“While using yo-yo jigs retrieved up from the bottom, anglers were hooking into a mix of yellowtail, amberjack, cabrilla, pargo and bonito; all very good fighting fish and excellent table fare,” Brictson said. “The Red Hill area is starting to hold more fish, another consistent spot was near Iman Bank.”
“Bait suppliers were finding schooling sardina near Desteladera and from Palmilla to Chileno,” he said. “No one reported catching any mackerel off San Jose del Cabo, but there were caballito available from vendors.”
Striped marlin activity was scattered and offshore baitfish activity has been scarce. “As weather becomes more stable this activity should improve,” Brictson said. “Some charters searching for billfish had multiple strikes, while others were not so fortunate. There were more chances in the direction of Cabo San Lucas and on the Pacific side than in the direction of the Sea of Cortez.”
The combined panga fleets launching from La Playita and Puerto Los Cabos sent out 62 charters for the past week, with anglers reported a fish count of 1 striped marlin, 90 bonito, 21 amberjack, 26 cabrilla, 22 yellowtail, 16 huachinango, 22 sierra, 8 roosterfish, 16 dorado, 27 yellowfin tuna, 35 pargo,3 dogtooth snapper and 12 jack crevalle.
— SANTA ROSALIA: Fishing started to show a little move towards improvement here, with a few yellowtail being brought in but the real news was that of the largest grouper anyone has ever caught.
“There are signs of spring in the air with an increase in baitfish, which can be seen feeding on the surface as well as a lot of floating sargasso the last few days,” local angler Jim Anderson said. “Water temperatures are hovering around the 58-degree mark now, which is about normal.”
“But the big news this past week was the largest grouper anyone has ever seen was caught in San Bruno,” Anderson said. “It was caught by a hand line and mackerel bait by Rigo Ojeda of San Bruno. Ojeda was fishing solo for the day and hooked the monster in about 100 feet of water. It pulled him about 1/2 mile but was unable to get him in the rocks and Ojeda was able to land the fish.”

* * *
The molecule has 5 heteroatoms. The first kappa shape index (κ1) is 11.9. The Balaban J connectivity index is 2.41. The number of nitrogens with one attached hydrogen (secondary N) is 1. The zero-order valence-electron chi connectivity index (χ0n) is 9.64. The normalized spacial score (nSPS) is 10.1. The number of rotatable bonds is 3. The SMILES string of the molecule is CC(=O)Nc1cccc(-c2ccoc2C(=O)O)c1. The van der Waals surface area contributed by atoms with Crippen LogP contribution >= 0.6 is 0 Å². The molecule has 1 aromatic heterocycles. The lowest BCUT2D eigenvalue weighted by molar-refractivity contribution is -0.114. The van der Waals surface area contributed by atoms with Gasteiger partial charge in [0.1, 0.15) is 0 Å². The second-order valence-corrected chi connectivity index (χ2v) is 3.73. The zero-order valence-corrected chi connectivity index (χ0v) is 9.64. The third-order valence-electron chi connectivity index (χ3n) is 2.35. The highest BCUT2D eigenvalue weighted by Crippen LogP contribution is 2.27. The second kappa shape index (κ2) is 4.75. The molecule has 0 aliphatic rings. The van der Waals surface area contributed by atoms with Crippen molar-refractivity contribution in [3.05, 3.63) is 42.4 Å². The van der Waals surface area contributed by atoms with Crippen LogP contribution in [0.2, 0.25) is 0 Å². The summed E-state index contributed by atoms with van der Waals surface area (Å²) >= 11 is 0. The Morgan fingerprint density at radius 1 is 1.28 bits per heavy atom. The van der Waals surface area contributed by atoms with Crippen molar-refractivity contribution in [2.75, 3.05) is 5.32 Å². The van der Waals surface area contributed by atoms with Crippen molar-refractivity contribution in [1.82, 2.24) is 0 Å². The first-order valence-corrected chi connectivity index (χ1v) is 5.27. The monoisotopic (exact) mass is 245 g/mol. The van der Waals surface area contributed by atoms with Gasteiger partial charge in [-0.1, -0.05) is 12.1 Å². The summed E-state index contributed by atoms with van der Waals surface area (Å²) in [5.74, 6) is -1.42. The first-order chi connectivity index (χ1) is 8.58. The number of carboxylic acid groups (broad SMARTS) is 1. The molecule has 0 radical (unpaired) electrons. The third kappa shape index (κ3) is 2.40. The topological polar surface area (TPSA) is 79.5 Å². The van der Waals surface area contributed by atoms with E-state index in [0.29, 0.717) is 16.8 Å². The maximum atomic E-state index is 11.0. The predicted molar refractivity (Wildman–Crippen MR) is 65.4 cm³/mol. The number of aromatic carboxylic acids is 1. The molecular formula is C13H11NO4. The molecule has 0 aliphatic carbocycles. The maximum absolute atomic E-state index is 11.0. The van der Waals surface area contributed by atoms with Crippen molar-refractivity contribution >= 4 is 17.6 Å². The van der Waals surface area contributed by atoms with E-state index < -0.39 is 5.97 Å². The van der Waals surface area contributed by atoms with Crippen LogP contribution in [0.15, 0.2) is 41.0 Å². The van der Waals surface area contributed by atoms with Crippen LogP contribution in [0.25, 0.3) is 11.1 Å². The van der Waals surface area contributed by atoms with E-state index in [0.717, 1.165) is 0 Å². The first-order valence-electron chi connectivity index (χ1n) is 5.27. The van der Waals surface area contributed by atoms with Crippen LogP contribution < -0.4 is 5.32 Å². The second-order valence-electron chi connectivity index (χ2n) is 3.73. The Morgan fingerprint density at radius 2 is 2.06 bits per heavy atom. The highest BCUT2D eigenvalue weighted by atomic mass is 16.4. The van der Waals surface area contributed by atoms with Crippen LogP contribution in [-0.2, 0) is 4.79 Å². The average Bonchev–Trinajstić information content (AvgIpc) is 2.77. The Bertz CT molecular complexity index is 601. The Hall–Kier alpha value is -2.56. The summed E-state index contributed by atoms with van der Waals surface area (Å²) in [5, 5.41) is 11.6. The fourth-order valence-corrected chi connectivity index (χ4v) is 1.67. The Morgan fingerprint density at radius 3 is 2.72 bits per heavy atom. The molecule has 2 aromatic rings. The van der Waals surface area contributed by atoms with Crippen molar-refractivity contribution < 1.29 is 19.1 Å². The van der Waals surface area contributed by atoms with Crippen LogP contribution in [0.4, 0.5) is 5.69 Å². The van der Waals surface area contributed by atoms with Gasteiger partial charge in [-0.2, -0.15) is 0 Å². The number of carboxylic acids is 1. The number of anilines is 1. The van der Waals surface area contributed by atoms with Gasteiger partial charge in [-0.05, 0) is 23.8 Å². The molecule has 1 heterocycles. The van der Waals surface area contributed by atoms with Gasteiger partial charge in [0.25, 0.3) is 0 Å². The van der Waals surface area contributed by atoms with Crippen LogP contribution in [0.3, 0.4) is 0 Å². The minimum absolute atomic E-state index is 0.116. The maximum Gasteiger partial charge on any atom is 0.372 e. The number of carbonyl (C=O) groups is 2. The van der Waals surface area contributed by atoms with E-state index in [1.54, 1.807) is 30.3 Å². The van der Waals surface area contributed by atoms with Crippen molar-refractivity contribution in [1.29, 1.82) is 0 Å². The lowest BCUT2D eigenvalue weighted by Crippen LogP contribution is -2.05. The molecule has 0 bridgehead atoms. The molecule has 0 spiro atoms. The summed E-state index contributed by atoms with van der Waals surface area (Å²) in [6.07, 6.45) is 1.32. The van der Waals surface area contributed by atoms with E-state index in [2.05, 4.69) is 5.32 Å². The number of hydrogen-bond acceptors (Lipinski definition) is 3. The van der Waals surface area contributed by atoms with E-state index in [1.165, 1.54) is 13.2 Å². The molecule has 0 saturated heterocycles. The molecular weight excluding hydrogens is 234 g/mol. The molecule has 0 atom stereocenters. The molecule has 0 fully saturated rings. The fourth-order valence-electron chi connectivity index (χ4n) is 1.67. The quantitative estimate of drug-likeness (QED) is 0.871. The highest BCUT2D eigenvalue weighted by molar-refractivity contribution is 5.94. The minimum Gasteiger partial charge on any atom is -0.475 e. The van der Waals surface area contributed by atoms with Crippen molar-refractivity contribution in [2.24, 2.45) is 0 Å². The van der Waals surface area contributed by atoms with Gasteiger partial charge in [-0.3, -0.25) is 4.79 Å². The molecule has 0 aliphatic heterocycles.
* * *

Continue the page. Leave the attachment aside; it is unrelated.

“The interesting part of the story was how he put down a bait and the fish broke his line, so he put another line down which got bit immediately,” Anderson said. “When he pulled it up, it had both hooks in his jaw.”
The grouper weighed in at 145 kilos or 319 pounds. “He had a really hard time dragging the fish into his panga but managed to bring him in over the transom without mishap and then needed four large people to drag the fish out of the boat when he reached shore,” Anderson said. “Needless to say, he was ecstatic when they weighed the fish and realized just how large it really was. This fish will go a long way in helping recover from a poor winter of fishing.”
A FEAT IN ANYBODY’S BOOK — Hauling up a monster grouper from the deep, Rigo Ojeda of San Bruno, while fishing alone, handlined, and then hauled the 319-pound beast into his panga alone. He needed the help of four other men to get it back out. PHOTO COURTESY OF WON READER AND CONTRIBUTOR JIM ANDERSON
— SAN QUINTIN: Not to be outdone by other areas, reports of yellowtail and rockfish were all over the airwaves here as well.
“Thursday started off with the VHF on our boat Offshore IV, reporting yellowtail on the iron at the15-Fathom spot by Capt George,” Capt. Kelly Catian of K&M Offshore Sportfishing said.
“Mike Rooney and his son had three on and were still fighting them but their final count was not three but one they managed to boat out of the many they hooked up and plenty of rockfish and lingcod,” Catian said. “The weather was great and other boats from the local fleet did well on rockfish and lingcod as well.”